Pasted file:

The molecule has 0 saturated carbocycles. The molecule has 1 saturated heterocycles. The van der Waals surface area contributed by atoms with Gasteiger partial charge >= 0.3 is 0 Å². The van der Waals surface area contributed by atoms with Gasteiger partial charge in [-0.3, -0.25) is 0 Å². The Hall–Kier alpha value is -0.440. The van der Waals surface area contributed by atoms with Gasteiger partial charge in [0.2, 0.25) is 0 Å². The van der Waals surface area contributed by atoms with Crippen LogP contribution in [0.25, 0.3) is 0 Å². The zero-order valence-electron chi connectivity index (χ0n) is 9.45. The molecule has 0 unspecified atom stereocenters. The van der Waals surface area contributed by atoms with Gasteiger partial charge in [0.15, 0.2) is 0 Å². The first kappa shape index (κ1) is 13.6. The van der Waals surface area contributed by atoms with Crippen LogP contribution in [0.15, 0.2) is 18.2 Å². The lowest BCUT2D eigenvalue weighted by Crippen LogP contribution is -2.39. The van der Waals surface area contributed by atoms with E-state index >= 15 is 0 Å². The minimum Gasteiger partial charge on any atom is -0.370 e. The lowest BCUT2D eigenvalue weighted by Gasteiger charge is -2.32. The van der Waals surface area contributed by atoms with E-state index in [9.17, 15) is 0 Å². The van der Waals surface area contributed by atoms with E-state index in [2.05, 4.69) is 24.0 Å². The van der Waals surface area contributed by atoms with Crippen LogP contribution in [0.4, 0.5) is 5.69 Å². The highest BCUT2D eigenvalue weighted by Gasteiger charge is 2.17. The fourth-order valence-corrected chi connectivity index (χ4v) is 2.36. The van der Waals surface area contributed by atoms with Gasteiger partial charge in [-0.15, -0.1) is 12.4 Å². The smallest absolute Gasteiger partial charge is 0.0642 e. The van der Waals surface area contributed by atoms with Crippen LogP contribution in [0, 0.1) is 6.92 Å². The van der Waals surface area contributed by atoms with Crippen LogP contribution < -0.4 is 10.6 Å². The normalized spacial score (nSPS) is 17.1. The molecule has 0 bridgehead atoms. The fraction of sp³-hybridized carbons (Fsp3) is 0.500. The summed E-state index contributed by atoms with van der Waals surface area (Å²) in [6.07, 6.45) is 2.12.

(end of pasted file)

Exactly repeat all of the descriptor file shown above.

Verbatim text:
The molecule has 0 saturated carbocycles. The molecule has 1 saturated heterocycles. The van der Waals surface area contributed by atoms with Gasteiger partial charge >= 0.3 is 0 Å². The van der Waals surface area contributed by atoms with Gasteiger partial charge in [-0.3, -0.25) is 0 Å². The Hall–Kier alpha value is -0.440. The van der Waals surface area contributed by atoms with Gasteiger partial charge in [0.2, 0.25) is 0 Å². The van der Waals surface area contributed by atoms with Crippen LogP contribution in [0.25, 0.3) is 0 Å². The zero-order valence-electron chi connectivity index (χ0n) is 9.45. The molecule has 0 unspecified atom stereocenters. The van der Waals surface area contributed by atoms with Gasteiger partial charge in [0.15, 0.2) is 0 Å². The first kappa shape index (κ1) is 13.6. The van der Waals surface area contributed by atoms with Crippen LogP contribution in [0.15, 0.2) is 18.2 Å². The lowest BCUT2D eigenvalue weighted by Crippen LogP contribution is -2.39. The van der Waals surface area contributed by atoms with E-state index >= 15 is 0 Å². The minimum Gasteiger partial charge on any atom is -0.370 e. The lowest BCUT2D eigenvalue weighted by Gasteiger charge is -2.32. The van der Waals surface area contributed by atoms with E-state index in [9.17, 15) is 0 Å². The van der Waals surface area contributed by atoms with E-state index in [2.05, 4.69) is 24.0 Å². The van der Waals surface area contributed by atoms with Crippen LogP contribution in [0.4, 0.5) is 5.69 Å². The highest BCUT2D eigenvalue weighted by Gasteiger charge is 2.17. The fourth-order valence-corrected chi connectivity index (χ4v) is 2.36. The van der Waals surface area contributed by atoms with Gasteiger partial charge in [-0.15, -0.1) is 12.4 Å². The smallest absolute Gasteiger partial charge is 0.0642 e. The van der Waals surface area contributed by atoms with Crippen LogP contribution in [0, 0.1) is 6.92 Å². The van der Waals surface area contributed by atoms with Crippen LogP contribution < -0.4 is 10.6 Å². The normalized spacial score (nSPS) is 17.1. The molecule has 0 bridgehead atoms. The fraction of sp³-hybridized carbons (Fsp3) is 0.500. The summed E-state index contributed by atoms with van der Waals surface area (Å²) in [6.07, 6.45) is 2.12.